A reflection on our Arts Fundraising Fellowship – Emma Pickering and Jill Richens

By Amanda Rigali on

1310 portraits (86)1310 portraits (32)Emma Pickering, Arts Fundraising Fellow for Sadler’s Wells, and Jill Richens, Arts Fundraising Fellow for A New Direction, attended the assessment day on June 30th for the second cohort of Arts Fundraising Fellows. Here, they write about their experience.

Attending the assessment day for the second cohort of Arts Fundraising fellows was quite a surreal experience, in the sense that we were on the ‘other’ side of the process watching young, bright people stand where we stood only ten months ago. The day was a huge success and we really enjoyed meeting the prospective fellows, who were all filled with creative ideas, excitement for the sector and ambitious plans.

Being a part of the process was a reflective moment for us both, making us realise how much we have gained from this year, and the breadth and depth of knowledge and experience we have developed. Our thoughts on our year follow below.



Before the Arts Fundraising Fellowship, I did not fully understand the full breadth of time of the funding cycle, both before applying for and after securing the funding source. On an individual level, it takes time to cultivate, form a bond with donors, and maintain a strong relationship. On a corporate level, time is important in regards to planning ahead to work with their budget allocations for the financial year. As we learnt at the National Arts Fundraising School, the cycle is the product of three issues:

–        the time certain approaches take to mature
–        the level of investment required
–        the rate of return on investment

Cycles of Fundraising - Return and Investment

Hence, the Arts Fundraising Fellowship has certainly developed my skills in time management, working to projects with varying time scales and priority levels.

ConfidenceFellowship assessment day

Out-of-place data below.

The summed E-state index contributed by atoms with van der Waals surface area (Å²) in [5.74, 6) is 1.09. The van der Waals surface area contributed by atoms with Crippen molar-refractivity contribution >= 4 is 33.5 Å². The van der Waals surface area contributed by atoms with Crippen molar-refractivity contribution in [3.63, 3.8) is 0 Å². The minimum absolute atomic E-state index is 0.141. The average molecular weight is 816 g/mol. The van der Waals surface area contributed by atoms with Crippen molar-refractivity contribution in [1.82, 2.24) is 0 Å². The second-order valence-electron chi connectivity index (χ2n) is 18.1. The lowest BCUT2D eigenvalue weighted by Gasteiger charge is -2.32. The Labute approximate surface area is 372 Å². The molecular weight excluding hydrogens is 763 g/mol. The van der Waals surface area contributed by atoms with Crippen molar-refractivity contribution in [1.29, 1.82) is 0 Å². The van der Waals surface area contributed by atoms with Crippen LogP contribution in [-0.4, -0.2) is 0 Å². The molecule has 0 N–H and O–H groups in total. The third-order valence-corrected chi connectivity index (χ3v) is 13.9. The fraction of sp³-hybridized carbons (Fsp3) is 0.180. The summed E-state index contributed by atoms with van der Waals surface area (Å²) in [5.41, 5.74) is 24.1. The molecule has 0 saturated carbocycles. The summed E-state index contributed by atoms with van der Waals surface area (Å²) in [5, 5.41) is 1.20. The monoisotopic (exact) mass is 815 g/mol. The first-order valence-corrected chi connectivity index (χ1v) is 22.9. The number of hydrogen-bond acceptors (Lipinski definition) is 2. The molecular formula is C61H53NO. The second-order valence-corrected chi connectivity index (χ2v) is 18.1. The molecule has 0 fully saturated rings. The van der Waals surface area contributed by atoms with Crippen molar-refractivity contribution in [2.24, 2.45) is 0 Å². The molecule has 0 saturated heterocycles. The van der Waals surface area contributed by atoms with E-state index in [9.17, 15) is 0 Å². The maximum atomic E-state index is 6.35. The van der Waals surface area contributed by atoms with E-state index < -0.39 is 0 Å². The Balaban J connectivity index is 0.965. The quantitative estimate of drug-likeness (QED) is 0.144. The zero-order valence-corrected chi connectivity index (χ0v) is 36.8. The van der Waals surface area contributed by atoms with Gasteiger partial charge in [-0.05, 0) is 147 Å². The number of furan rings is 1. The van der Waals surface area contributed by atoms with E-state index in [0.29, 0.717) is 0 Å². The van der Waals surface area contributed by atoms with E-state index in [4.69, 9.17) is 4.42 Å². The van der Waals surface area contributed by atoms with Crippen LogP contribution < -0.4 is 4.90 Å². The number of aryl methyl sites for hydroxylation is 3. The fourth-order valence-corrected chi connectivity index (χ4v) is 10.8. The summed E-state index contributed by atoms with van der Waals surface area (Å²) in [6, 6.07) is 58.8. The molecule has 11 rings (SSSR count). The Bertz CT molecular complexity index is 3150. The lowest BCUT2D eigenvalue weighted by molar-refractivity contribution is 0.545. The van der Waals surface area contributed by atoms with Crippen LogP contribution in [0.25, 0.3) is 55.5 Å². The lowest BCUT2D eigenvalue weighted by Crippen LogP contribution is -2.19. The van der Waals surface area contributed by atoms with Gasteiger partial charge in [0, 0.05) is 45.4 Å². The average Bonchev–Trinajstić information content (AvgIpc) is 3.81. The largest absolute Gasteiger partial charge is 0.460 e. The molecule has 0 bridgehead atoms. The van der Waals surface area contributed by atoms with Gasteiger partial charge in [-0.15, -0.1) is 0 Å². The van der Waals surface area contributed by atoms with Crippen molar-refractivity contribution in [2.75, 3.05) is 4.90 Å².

The Fellowship has also made me a more confident person, both professionally and socially. We have had many sessions on networking, presenting ourselves effectively and the importance of body language. We have been thrown in to situations and come back stronger, learning how to shake off nerves and focus. I also feel a lot more confident in the way I articulate what I do, and my passion for fundraising as a whole.



Through ‘An Evening With’ in conversation events hosted by Cause4 we have met with directors and trustees of Trusts and Foundations, having the opportunity to understand funding applications from the perspective of the funder.

Whilst I have always understood the importance of track record, rigour and building a strong relationship with trusts and foundations, before my Fellowship I was perhaps slightly naïve in thinking this could be achieved through a detailed bid with clear outcomes and sustainability indicators. It was somewhat of an eye-opener to investigate the seven stages that a funder may go through before they begin to read your bid:

  • Have you applied to this funder before? Were you successful or unsuccessful, and why?
  • Has the funder met you in person? And if so, what were their impressions of your organisation, trustees and staff?
  • Have you previously been funded by the trust? If so, did you meet your objectives and monitor correctly?
  • Does your Charity Commission profile resonate with the values outlined in your funding bid?
  • When did you file your accounts? Early or late filing?
  • Who are your trustees? Are your trustees affiliated with any other charity?
  • What is your website like? If you work with children and young people, does your website reflect this? Is your website designed to be youth friendly?
  • What percentage of your annual income does the funding you are asking for account for? Large and small percentages may be cause for concern for a trust or foundation.


Through training, peer discussions and mentoring we have been exposed to a huge range of fundraising tools and tips. Some of the best resources we have discovered are:

– Institute of Fundraising Yahoo groups: a group for many areas of fundraising including prospect researchtrusts and foundationslegaciescorporate. This is a great place for shared learning and discussion online!

– If you don’t have a subscription to the DSC’s fundraising websites (trustfunding.org.ukcompanygiving.org.uk) you can visit their offices to use these resources for free

– DueDil: search Companies House information for free. Useful if looking to approach a company (for example for sponsorship).

To all those who become the second cohort of Arts Fundraising Fellows, you are about to embark on a very intense, challenging but exciting year, and hopefully, this time next year you will be able to reflect on the incredible amount of information and experience you have gained too!

Posted by Amanda Rigali

Amanda is Director of Strategic Development at Cause4, and Head of the Arts Fundraising & Philanthropy Programme. As well as running the Programme, Amanda runs fundraising training sessions for cultural professionals across England and offers intensive strategy support to a range of charities.

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